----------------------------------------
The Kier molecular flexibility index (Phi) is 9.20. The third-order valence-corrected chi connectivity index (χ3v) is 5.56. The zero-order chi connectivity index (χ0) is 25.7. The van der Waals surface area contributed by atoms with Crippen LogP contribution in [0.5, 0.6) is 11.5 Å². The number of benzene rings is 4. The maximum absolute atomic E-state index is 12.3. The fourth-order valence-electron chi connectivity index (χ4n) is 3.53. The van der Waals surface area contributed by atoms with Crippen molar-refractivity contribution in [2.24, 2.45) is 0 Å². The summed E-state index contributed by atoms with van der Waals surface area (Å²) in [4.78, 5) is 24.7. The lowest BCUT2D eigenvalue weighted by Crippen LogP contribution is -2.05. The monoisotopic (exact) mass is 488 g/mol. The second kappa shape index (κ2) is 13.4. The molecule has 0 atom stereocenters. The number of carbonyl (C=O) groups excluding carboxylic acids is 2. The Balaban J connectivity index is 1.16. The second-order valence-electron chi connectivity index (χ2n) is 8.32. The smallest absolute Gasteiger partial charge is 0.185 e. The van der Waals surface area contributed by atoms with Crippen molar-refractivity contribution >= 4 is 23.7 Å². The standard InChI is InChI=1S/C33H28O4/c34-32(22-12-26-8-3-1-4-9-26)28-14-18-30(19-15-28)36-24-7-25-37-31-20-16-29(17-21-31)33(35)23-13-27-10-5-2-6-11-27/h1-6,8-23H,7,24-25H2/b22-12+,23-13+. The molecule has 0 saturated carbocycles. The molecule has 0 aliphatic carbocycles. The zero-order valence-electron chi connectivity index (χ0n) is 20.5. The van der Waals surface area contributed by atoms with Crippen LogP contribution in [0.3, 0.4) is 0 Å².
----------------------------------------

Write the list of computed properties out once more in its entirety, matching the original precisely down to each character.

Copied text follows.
The Kier molecular flexibility index (Phi) is 9.20. The third-order valence-corrected chi connectivity index (χ3v) is 5.56. The zero-order chi connectivity index (χ0) is 25.7. The van der Waals surface area contributed by atoms with Crippen LogP contribution in [0.5, 0.6) is 11.5 Å². The number of benzene rings is 4. The maximum absolute atomic E-state index is 12.3. The fourth-order valence-electron chi connectivity index (χ4n) is 3.53. The van der Waals surface area contributed by atoms with Crippen molar-refractivity contribution in [2.24, 2.45) is 0 Å². The summed E-state index contributed by atoms with van der Waals surface area (Å²) in [4.78, 5) is 24.7. The lowest BCUT2D eigenvalue weighted by Crippen LogP contribution is -2.05. The monoisotopic (exact) mass is 488 g/mol. The second kappa shape index (κ2) is 13.4. The molecule has 0 atom stereocenters. The number of carbonyl (C=O) groups excluding carboxylic acids is 2. The Balaban J connectivity index is 1.16. The second-order valence-electron chi connectivity index (χ2n) is 8.32. The smallest absolute Gasteiger partial charge is 0.185 e. The van der Waals surface area contributed by atoms with Crippen molar-refractivity contribution >= 4 is 23.7 Å². The standard InChI is InChI=1S/C33H28O4/c34-32(22-12-26-8-3-1-4-9-26)28-14-18-30(19-15-28)36-24-7-25-37-31-20-16-29(17-21-31)33(35)23-13-27-10-5-2-6-11-27/h1-6,8-23H,7,24-25H2/b22-12+,23-13+. The molecule has 0 saturated carbocycles. The molecule has 0 aliphatic carbocycles. The zero-order valence-electron chi connectivity index (χ0n) is 20.5. The van der Waals surface area contributed by atoms with Crippen LogP contribution in [0.3, 0.4) is 0 Å².